Sofia Lopez

Seeking in movies meaning and reflection in real-time. On the look out for biography, thriller & drama best pieces.

Day Watch

Night Watch was just interesting enough to be irritating: taking place in a vast, deep universe and unveiling an elaborate mythology, it spun an overwhelming amount of exposition but still seemed to only skim the surface. Freed of the unenviable task of trying to get a franchise off the ground, Day Watch is free to tell a tighter, concrete story, and in the process develops its world more than any...[Read More]

Zathura A Space Adventure

After Jumanji, The Polar Express, and now Zathura: A Space Adventure, I think of Chris Van Allsburg as someone whose mostly inane stories are somehow turned into decent movies. So be it. Their appeal is easy to see: each is based on a nifty, undemanding, cinematic gimmick, and in the case of Jumanji and Zathura, it’s the same gimmick. A group of kids discover a mysterious board game, and bef...[Read More]

Zack and Miri Make a Porno

There is a certain tonal integrity to Kevin Smith’s Zack and Miri Make a Porno, which might wind up as ammunition for arguments against tonal integrity. It’s hugely, ridiculously raunchy, banned by Utah’s major theater chain and narrowly escaping an NC-17 rating. It’s also hugely, ridiculously sentimental, the sweetness and sap practically dripping off of it by the last thi...[Read More]

Young Adult

Mavis Gary, the anti-heroine of Jason Reitman’s Young Adult, is an impressive creation, a real piece of work. A former high school prom queen in small-town Minnesota, now the largely-uncredited author of a trashy series of teen soap novels, she is a walking petri dish of insecurity and self-loathing – a pathological hair-puller and an alcoholic most likely to be found passed out face-down in the b...[Read More]

You, Me and Dupree

You, Me and Dupree snuck up on me after I had essentially written it off, after Lame Relationship Comedy fatigue had begun to set in. The about-face occurs around the end of the first act, by which time I had resigned myself to what I felt sure I was in for: another hour (or more!) of Owen Wilson’s grating “free spirit” houseguest wreaking havoc on his hosts until they realize th...[Read More]

You Don’t Mess with the Zohan

You Don’t Mess with the Zohan is imbued with a spirit of anarchy that, in theory, appeals to me. In theory, I like its willingness to plunge headlong into the surreal and the absurd without apology or justification, its (PG-13) disdain for political correctness, and its tendency to squeeze every bit of juice out of every joke the writers come up with. And I appreciate — in theory ̵...[Read More]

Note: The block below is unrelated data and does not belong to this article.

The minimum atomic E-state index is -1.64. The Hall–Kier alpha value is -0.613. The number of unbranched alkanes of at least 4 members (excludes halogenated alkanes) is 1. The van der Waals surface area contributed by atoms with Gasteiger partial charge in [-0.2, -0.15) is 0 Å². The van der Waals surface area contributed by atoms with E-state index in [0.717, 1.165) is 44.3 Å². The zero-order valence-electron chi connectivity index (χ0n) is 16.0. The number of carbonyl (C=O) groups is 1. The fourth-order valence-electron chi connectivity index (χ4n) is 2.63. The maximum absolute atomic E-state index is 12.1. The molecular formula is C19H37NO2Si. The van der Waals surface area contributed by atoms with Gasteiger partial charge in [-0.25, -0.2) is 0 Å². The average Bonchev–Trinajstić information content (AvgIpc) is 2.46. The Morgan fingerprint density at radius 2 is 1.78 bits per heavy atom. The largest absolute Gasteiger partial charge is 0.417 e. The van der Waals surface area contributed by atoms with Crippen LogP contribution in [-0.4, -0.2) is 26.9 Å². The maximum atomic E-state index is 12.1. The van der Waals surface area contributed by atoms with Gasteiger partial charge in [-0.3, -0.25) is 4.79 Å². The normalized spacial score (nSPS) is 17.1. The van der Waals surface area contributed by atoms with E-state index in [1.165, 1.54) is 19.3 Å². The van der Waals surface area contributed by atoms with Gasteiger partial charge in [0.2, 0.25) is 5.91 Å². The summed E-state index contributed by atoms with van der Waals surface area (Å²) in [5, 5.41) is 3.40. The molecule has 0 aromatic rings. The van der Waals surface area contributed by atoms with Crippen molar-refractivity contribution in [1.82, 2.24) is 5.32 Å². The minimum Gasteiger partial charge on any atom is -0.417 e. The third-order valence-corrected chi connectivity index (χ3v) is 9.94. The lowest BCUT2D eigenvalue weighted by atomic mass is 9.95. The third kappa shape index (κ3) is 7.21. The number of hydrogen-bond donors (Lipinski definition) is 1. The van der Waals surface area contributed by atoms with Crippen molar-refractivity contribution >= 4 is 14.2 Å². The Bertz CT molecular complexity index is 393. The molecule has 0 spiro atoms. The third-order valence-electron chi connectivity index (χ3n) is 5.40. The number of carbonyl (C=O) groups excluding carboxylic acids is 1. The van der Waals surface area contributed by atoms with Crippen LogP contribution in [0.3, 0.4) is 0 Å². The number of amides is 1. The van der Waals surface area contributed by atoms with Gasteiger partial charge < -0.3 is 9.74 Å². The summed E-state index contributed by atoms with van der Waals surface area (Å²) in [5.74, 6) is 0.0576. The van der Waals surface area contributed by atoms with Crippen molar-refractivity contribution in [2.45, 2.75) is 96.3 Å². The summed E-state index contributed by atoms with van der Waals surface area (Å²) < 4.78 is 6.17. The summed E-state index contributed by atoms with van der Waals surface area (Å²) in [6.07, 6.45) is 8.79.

Yes Man

Yes Man wants badly to be a raucous, conventional Hollywood comedy, but the shoe doesn’t fit. There’s a thoughtful story here struggling to bloom, and the movie stamps it down at every opportunity. Even Jim Carrey’s classic manic energy, usually so welcome, is oppressive. This is a woefully unimaginative treatment of material that deserved better. I’m immensely sympathetic ...[Read More]

X-Men The Last Stand

I appreciate X-Men: The Last Stand more than I should, more than it probably deserves, because it’s so clearly thinking. It is, in the final estimation, as clunky and inefficient as it is breezy and enjoyable. Certainly the cold, ruthless elegance of the previous films, both directed by the very talented Bryan Singer, is forgotten, with Singer replaced by Rush Hour‘s Brett Ratner. Ratn...[Read More]

Wolf Creek

This review is intended primarily as a response to Roger Ebert’s silly, thoughtless take on Wolf Creek. As such, you should probably read that first. Go ahead, read it. I’ll wait here. All done? Good. If that piece seems familiar, that’s because it’s not the first time Ebert has written it: see also here (attacking one of my favorite horror films of the decade) and here. Th...[Read More]

Winter Solstice

Winter Solstice is one of those pathetically contrived titles that pun on a character’s name, as if it were some very clever accomplishment to make up a character name that puns. It is only a half a rung more elegant than clunkers like Saving Grace or Raising Helen, but at least it has the dignity not to simply precede the name with a carefully selected gerund. A title like that does not bod...[Read More]

William and the Windmill

A few years ago, William Kamkwamba, a poor teenager from a rural village in Malawi, went to his tiny local library, found a textbook with a diagram explaining how a windmill works, and set out to build one himself. The resulting windmill looked ramshackle and fragile, made of wood and spare parts, but it worked. Word of this spread, and some prominent locals recruited William to give a talk at a T...[Read More]

What Maisie Knew

What Maisie Knew is a gimmick and also kind of a wonder: a story of the dissolution of a relationship told entirely through the eyes of the couple’s six year-old daughter. Maisie (played by a remarkable Onata Aprile) is in every single scene, absorbing and reflecting the selfishness and cruelty of her parents, and the remarkable thing about the film is how entirely non-precocious she is. Movie kid...[Read More]

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